COVID – a space for workers?

Covid 19Image Courtesy: TOI

There is a major calamity brewing. State governments that are unable to respond, because they are hemmed in by an unsympathetic Union, are faced by a people desperate for survival, not only from disease, but from hunger and violence. While everyone looks to governments to somehow get their act together, is it possible to look to ordinary, working people (not NGOs) to release their creativity? Some clues may lie in the existing practice of workers’ organisations.

The pandemic that gives rise to social distancing also creates the conditions for social solidarity. Today domestic maids find that, with the home-stay in force, “madams are now working from home”, so they don’t have to wake up at the crack of dawn and can go at any time during the day. Now that more office-goers are working from home, delivery boys are making more runs delivering food. For bosses who have their own business, drivers are driving but with protection of masks and sanitizers.

The imagination has to recall the 1897 bubonic plague that hit Maharashtra. It was the courageous Savitribai Phule, and her adopted son Yashwantrao, who opened a clinic at the outskirts of Pune as part of the social reform movement. Yashwantrao died while serving patients of all castes and communities. The same kind of social solidarity was demonstrated by Dwarkanath Kotnis in 1938, when he died in service while providing medical assistance to the Chinese in wartime.

Even during the Spanish flu pandemic of 1918 in Philadelphia 2,000 nuns, with little experience and training, answered their Archbishop’s call, signing on for 12-hour shifts. They washed linens, served soup, mixed medicine; provided water, blankets, and comfort. One remembered she was struck with “fearful dread”, yet plunged on. And now the Cubans are demonstrating the same courage, love, and solidarity in serving the world.

The Kerala government has led the way in promoting transparent solidarity practices. It has set aside Rs 20,000 crore for payment of pensions, free food-grains for all, subsidised meals, loans for the needy and other measures. It has turned all government hostels into isolation centres and put in place a contact-tracing system to isolate the disease instead of harshly and insensibly locking down. But its main allies have been the mass organisations of workers, women, and youth.

NGOs have proposed that food be delivered to every door or at PDS shops to anyone, by Local Bodies and the Food Department. But does not the real strength of a community lie within itself? Cannot they mobilise to set up community kitchens to both prepare cooked food as well as distribute it among those who need it most? The capital cost of such a kitchen for 200 people is roughly Rs 50,000, with Rs 50,000 more for daily running costs. Can it become a point of solidarity for committees, information, and support?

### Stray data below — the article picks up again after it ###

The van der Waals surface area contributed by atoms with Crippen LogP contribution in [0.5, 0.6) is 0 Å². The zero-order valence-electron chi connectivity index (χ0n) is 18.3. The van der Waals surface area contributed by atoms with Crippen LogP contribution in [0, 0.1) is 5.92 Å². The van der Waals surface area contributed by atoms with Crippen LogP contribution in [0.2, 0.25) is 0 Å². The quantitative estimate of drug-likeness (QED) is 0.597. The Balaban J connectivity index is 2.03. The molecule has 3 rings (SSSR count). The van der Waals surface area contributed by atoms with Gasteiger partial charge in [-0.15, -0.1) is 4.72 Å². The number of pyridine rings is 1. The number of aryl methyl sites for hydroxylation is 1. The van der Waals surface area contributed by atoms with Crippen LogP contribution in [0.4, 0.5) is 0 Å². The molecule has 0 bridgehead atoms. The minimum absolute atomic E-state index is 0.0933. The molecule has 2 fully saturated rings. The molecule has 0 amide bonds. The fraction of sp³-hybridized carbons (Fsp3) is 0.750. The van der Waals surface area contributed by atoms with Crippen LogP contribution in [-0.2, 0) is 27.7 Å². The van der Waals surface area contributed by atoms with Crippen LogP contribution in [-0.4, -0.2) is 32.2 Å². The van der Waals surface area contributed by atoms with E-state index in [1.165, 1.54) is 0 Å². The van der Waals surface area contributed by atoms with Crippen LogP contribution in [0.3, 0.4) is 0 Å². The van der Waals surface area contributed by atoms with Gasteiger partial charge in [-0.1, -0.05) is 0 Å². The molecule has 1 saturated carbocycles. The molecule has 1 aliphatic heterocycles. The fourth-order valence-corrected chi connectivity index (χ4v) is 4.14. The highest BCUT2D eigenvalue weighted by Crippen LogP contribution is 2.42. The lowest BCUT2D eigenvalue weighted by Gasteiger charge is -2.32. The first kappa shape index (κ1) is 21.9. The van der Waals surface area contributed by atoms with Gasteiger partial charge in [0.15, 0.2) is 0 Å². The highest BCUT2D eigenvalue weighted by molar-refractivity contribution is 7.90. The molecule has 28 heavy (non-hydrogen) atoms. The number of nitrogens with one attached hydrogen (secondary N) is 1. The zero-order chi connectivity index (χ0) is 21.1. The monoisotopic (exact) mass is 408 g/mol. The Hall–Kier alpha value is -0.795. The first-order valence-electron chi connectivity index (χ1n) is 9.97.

Along with food, a useful addition may be slice of lemon or the traditional shikanji[1] replacing tea. Lemon contains vitamin C that may help in preventing infection in the respiratory tract, especially in people with low diets and high physical stress. Sitting out in the sun will also help the body produce vitamin D that helps the body fight respiratory illness. Does the kitchen give an opportunity to reclaim the common space where both distance and solidarity are possible?

Migrants ask for vehicles to go back home;sex workers want access to ART tablets; domestic workers look for online payment; street vendors need space to sell; garment workers don’t know how to get advance payments; piece-rated workers search for jobs; and powrakarmikas[2] struggle against untouchability. Does not every one of these represent an opportunity for solidarity actions, for launching collective enterprises by workers that provide cheap transport, health, information, e-skills, job placements, and legal support?

Masks are needed for health care and sanitation workers, and infected persons. They are made from non-woven Polypropylene fabric of grade GSM 60. The same fabric is used for the production of carry bags but of grade GSM 20. Hence, it is possible to purchase GSM 60 fabric, or use disposed carry-bags, for home-based production of masks by stitching four layers for the correct grade. In Kerala and Assam mass-production has been done in jails and homes.Can the same be done for gloves?